Tony Ennis
09-04-2011, 11:46 PM
I ground my first HSS after watching his video.

Chris S.
09-04-2011, 11:59 PM
I ground my first HSS after watching his video.

OK, I'll try again. Who has the link to the video???

dp
09-05-2011, 12:10 AM
http://www.youtube.com/user/mrpete222#p/u/130/hrDr4rYLiAk

tdmidget
09-05-2011, 12:15 AM
It appears that he has never broached a keyway before. In addition to the floppy arbor press, He pushes straight through. You should stop and let the broach straighten it self or the keyway will be tapered.

Chris S.
09-05-2011, 12:57 AM
It appears that he has never broached a keyway before. In addition to the floppy arbor press, He pushes straight through. You should stop and let the broach straighten it self or the keyway will be tapered.

That's not true at all! He stops at least three to four times when struggling to keep the press on the bench. :rolleyes:

Chris S.
09-05-2011, 01:08 AM
http://www.youtube.com/user/mrpete222#p/u/130/hrDr4rYLiAk

Thanks for the link. The large wood model was a good idea.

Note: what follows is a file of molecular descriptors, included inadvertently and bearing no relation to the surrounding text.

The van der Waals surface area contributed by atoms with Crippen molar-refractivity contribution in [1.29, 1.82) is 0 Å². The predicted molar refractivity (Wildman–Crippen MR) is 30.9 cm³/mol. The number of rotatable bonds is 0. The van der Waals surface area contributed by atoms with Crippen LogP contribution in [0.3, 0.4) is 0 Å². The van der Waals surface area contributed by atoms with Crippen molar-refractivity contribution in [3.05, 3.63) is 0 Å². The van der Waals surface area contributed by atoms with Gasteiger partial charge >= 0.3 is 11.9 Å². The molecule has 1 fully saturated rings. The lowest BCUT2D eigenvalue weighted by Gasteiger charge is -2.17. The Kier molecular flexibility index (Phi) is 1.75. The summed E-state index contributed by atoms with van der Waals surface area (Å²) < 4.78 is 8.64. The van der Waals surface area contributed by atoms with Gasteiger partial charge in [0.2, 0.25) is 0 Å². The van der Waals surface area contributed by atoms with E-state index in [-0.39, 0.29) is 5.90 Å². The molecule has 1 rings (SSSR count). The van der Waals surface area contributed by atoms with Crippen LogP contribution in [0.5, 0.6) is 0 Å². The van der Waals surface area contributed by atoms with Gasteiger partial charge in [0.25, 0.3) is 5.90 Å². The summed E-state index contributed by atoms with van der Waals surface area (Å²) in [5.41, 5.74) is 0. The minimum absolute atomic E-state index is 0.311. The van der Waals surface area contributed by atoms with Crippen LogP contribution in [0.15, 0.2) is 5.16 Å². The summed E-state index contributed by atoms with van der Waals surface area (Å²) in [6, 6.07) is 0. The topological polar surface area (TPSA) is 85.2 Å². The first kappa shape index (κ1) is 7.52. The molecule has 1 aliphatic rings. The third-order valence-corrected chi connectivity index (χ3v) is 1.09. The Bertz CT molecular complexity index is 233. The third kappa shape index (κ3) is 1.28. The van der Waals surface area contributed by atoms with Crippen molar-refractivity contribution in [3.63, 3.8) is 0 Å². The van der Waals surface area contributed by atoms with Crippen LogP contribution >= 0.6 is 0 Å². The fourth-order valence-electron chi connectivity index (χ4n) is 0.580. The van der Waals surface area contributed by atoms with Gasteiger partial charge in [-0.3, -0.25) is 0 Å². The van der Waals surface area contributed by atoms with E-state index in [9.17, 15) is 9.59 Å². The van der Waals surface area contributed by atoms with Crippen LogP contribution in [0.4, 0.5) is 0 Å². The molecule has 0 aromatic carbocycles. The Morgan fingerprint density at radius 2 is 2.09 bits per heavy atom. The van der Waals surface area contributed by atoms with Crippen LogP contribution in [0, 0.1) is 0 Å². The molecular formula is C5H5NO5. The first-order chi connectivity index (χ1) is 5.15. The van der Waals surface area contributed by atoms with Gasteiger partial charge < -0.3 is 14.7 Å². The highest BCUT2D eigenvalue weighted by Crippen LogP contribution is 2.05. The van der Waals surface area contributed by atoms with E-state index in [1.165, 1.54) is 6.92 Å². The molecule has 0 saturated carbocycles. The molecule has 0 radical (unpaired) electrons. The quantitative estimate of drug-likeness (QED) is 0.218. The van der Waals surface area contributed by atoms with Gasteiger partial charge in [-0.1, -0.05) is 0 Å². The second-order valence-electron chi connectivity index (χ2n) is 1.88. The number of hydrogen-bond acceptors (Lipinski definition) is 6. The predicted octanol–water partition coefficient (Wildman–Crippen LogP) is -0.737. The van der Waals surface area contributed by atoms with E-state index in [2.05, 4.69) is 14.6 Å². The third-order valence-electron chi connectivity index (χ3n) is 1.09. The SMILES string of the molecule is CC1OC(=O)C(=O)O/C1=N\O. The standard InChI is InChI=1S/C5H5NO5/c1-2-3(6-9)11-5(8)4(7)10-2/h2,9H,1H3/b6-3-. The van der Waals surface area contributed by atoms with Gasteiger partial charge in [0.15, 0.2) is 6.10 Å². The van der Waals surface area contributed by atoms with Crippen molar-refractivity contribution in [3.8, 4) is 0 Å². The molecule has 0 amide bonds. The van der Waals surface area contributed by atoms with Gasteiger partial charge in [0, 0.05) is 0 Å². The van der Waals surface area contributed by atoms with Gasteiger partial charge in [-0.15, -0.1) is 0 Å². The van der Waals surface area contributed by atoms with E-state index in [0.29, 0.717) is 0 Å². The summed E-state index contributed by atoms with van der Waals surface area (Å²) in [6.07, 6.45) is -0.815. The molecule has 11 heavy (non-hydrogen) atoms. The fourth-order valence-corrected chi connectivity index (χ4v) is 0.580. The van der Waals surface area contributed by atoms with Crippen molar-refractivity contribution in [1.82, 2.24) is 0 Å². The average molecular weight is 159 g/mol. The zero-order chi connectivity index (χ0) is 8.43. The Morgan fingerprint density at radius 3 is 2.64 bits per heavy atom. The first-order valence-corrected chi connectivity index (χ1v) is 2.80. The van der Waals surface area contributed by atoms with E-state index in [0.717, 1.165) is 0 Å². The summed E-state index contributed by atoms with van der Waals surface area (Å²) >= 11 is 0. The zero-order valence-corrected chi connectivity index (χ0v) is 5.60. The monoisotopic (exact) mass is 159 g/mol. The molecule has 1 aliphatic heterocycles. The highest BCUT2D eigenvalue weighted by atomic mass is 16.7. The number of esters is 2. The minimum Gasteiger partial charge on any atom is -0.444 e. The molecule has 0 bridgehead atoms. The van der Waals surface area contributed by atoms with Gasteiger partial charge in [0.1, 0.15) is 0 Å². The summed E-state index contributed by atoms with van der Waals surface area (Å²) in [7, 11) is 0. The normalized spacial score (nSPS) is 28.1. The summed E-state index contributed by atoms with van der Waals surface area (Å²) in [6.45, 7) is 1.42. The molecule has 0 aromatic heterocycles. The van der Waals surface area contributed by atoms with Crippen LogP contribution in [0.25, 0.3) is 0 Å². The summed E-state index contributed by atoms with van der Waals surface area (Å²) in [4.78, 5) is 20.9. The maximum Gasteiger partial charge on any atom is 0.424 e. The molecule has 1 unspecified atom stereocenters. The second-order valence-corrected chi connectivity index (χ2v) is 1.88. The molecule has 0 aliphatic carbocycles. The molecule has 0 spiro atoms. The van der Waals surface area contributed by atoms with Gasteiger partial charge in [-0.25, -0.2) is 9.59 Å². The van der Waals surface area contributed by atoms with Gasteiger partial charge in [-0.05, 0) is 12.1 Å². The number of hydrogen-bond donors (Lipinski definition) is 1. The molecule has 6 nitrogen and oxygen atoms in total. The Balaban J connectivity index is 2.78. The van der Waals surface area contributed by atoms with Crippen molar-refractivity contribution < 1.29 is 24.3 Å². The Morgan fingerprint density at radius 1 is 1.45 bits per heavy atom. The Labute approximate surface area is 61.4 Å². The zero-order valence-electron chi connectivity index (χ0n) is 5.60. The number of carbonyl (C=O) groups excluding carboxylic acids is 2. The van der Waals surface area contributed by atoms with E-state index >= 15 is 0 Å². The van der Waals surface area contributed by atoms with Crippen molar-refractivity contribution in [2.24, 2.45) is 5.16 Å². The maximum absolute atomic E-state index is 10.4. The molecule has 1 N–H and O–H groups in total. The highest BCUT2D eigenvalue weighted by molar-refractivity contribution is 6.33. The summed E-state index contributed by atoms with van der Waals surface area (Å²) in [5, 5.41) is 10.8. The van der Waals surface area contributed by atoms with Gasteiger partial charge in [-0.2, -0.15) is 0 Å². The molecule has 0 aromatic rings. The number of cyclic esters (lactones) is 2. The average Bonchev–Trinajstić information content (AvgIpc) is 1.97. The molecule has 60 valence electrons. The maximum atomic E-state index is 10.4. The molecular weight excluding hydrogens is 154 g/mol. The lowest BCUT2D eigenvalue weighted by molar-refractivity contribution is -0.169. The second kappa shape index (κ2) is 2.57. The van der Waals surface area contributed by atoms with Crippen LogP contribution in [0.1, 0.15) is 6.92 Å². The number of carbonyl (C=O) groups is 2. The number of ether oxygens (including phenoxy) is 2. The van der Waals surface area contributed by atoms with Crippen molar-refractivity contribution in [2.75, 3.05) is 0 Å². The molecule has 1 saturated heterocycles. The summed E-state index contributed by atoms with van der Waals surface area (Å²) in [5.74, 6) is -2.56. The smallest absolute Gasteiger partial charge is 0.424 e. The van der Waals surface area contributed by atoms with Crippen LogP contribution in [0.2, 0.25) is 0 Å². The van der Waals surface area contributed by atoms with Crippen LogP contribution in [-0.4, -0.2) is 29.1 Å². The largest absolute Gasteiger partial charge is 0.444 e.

While I was up there I watched another of his vids. Something appears loose. Check out the parting opertion. Either the cam is moving or something else.

http://www.youtube.com/watch?v=hrDr4rYLiAk&feature=player_profilepage

PixMan
09-05-2011, 01:14 AM
It appears that he has never broached a keyway before. In addition to the floppy arbor press, He pushes straight through. You should stop and let the broach straighten it self or the keyway will be tapered.

Very true! That's something I learned in trade school from a good teacher. ;)

There's dozens of things in his videos I wish he wouldn't try to pass as a good way to do things. I could get detailed about that, but that's not the point. I really just think he should have stopped after the tool grinding ones, which were good.

dp
09-05-2011, 01:15 AM
Something he failed to do in the wooden cutter teaching aid segment is explain why the one in his hand is a right hand cutter. He explained that when the tool is facing you and the right hand side is the cutting edge, it is a right hand tool, but he did not identify what makes the right hand side of the aid the cutting edge. This is where our friend Airsmith went wrong. It has nothing to do with the profile seen from the top - it has everything to do with the various rake angles.

I had intended to create a wooden aid to explain the missing parts but got busy with trying to retire again.

PixMan
09-05-2011, 01:18 AM
Thanks for the link. The large wood model was a good idea.

While I was up there I watched another of his vids. Something appears loose. Check out the parting operation. Either the cam is moving or something else.